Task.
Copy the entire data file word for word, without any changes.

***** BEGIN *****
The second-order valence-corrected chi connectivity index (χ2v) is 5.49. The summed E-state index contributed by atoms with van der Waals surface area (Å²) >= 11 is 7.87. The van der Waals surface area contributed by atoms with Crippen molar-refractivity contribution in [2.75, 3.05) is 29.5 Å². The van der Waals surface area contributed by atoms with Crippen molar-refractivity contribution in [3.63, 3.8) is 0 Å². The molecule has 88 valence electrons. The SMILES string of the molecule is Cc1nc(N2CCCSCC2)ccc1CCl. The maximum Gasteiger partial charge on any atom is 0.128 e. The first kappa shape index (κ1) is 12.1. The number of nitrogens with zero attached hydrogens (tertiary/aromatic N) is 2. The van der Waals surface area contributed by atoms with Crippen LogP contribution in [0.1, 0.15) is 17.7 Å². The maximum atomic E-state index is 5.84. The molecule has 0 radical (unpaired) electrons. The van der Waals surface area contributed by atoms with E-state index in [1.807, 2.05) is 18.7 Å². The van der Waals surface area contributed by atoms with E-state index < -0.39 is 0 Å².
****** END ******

The second-order valence-corrected chi connectivity index (χ2v) is 5.49. The summed E-state index contributed by atoms with van der Waals surface area (Å²) >= 11 is 7.87. The van der Waals surface area contributed by atoms with Crippen molar-refractivity contribution in [2.75, 3.05) is 29.5 Å². The van der Waals surface area contributed by atoms with Crippen molar-refractivity contribution in [3.63, 3.8) is 0 Å². The molecule has 88 valence electrons. The SMILES string of the molecule is Cc1nc(N2CCCSCC2)ccc1CCl. The maximum Gasteiger partial charge on any atom is 0.128 e. The first kappa shape index (κ1) is 12.1. The number of nitrogens with zero attached hydrogens (tertiary/aromatic N) is 2. The van der Waals surface area contributed by atoms with Crippen LogP contribution in [0.1, 0.15) is 17.7 Å². The maximum atomic E-state index is 5.84. The molecule has 0 radical (unpaired) electrons. The van der Waals surface area contributed by atoms with E-state index in [1.807, 2.05) is 18.7 Å². The van der Waals surface area contributed by atoms with E-state index < -0.39 is 0 Å².